Real Talk About Business Data Analytics

The majority of companies don’t realize that they can answer many of their business questions with the data that they already have. It’s just a question of being able to access it.” — TSA Enterprise Solutions Architect, Corey Gary

In a previous blog post, we discussed the three basic levels of analytics—descriptive, predictive, and prescriptive—and explained how this technology is architected to break down massive amounts of raw data into more manageable, actionable chunks. With modern business data analytics, researchers and technologists no longer have to “drink from the fire hose” of raw data.

However, it is important to establish that analytics is not simply a “wind-up-and-let-it-go” apparatus; it requires more resources than its current IT buzzword-status may have you believe. As a result, many companies are underutilizing the data at their disposal.

And while SMBs don’t have the IT bandwidth that Fortune 500 corporations do, it is beneficial to observe how these larger companies are leveraging business data analytics for their success.

The Inaccessible Data Stream

Gartner’s “Cool Vendors in Data Management” 2017 report states that “real-time data integration and access to data remain core challenges for [those] looking to modernize data management ecosystems.” Moreover—and most shocking—the Harvard Business Review reports that, for the most part, “less than half of an organization’s structured data is actively used in making decisions—less than 1% of its unstructured data is analyzed or used at all.”

Because of the “unlimited storage” mentality of cloud users, some companies have started collecting and storing a historical record of business data in hopes of future analytical advancement. Which is, arguably, a step in the right direction, but idling, uninterpreted, raw data does little to strategically inform the company that pays for its storage and security.

Let’s look at a particular situation where a large company accessed, analyzed, and applied the correlations they found from their raw data streams.

How to Get the Answers You Need from the Data You Already Have

Because they have the in-house teams and the OPEX to do so, large corporations like Netflix have been successfully leveraging end-user data for some time now. For example, Netflix analyzed end user preference data from before 2012 and discovered that a great majority of their audience at the time:

  • Liked the actor Kevin Spacey
  • Enjoyed movies by producer Beau Willimon
  • Gravitated towards political dramas

Thus, “House of Cards” was born from that viewership analysis, and it quickly became one of the most popular Netflix shows to date.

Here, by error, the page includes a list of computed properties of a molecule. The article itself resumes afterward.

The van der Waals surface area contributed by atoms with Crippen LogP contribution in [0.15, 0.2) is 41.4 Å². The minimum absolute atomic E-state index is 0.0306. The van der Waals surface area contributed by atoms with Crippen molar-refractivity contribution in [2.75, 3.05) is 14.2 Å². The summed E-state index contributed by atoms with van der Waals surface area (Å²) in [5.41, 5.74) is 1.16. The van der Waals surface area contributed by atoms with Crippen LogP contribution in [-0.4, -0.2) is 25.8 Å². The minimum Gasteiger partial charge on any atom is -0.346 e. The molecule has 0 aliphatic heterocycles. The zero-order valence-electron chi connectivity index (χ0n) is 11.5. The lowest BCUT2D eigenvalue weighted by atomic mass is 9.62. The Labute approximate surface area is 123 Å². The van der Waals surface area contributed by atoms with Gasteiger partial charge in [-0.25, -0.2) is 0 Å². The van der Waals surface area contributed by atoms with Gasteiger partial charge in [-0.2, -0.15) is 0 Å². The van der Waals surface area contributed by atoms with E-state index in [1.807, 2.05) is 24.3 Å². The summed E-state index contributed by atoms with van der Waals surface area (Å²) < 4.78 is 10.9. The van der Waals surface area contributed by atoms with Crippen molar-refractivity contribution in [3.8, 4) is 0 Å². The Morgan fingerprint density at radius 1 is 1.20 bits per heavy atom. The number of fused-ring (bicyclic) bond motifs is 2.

But that perfect political drama recipe didn’t just magically appear on the CEO’s desk by itself.

Data Analytics is Difficult Even for the Largest Company’s IT Team

In order for Netflix to make sense of the constant flood of viewing data, the streaming company architected an analytics platform that could handle the influx.

To accomplish this, Netflix had to hire a small army of qualified developers to create application environments large enough to meet end-user demand. Not only that, they needed to bankroll a team of data scientists who wrote and implemented the necessitated algorithms as well as interpreted the generated analytics reports into actionable data.

And it worked. For a time.

Although Netflix poured substantial IT and analytics resources into the “House of Cards” initiative, financial and brand-associated risk still remained. There is always a fair chance that data is misinterpreted or becomes irrelevant due to changing end-user desires. In this case, although the data pointed to a popularity outcome for a show like “House of Cards,” predictive analytics are, obviously, not a 100% guarantee. A fact that we have clearly seen in the recent fallout over Spacey’s moral misconduct—a circumstance that no algorithm or analytics platform could have foreseen. The company’s initial reaction was to cancel the show entirely to avoid public backlash.

But since 2017, algorithms and analytics have played their part in Netflix’s 2018 decision to continue the series into a 6th season. In the end, Netflix chose to trust the real world analytics in front of them yet again.

So, What About SMBs?

SMBs collect data, but that’s as far as many have gotten. They’re not Netflix after all.

This Netflix-level of data interpretation and analysis is overwhelming, especially for smaller companies who aren’t looking to produce the world’s next hottest TV show; they simply are looking to gain an extra edge over their industry competition. Unfortunately, many companies have little idea how to manage the torrents of business data without compromising their budget and workforce resources. And those who attempt it anyway (and by themselves) only manage to leverage that 1% mentioned above.

Thankfully, the tech industry is making great strides in this area as engineers and researchers alike are fighting to more efficiently manage and process the exponential growth of end-user data. And, simultaneously, tech companies, like TSA and HPE, are working diligently to democratize business data analytics platforms and services to make it easier for SMBs to derive tangible value from their data.

Quit going it alone and don’t let your data sit idle. There are answers to be had, and TSA will help you get there.

Need a way to extract actionable insights from your compiled data? Contact TSA to leverage more than that 1%.

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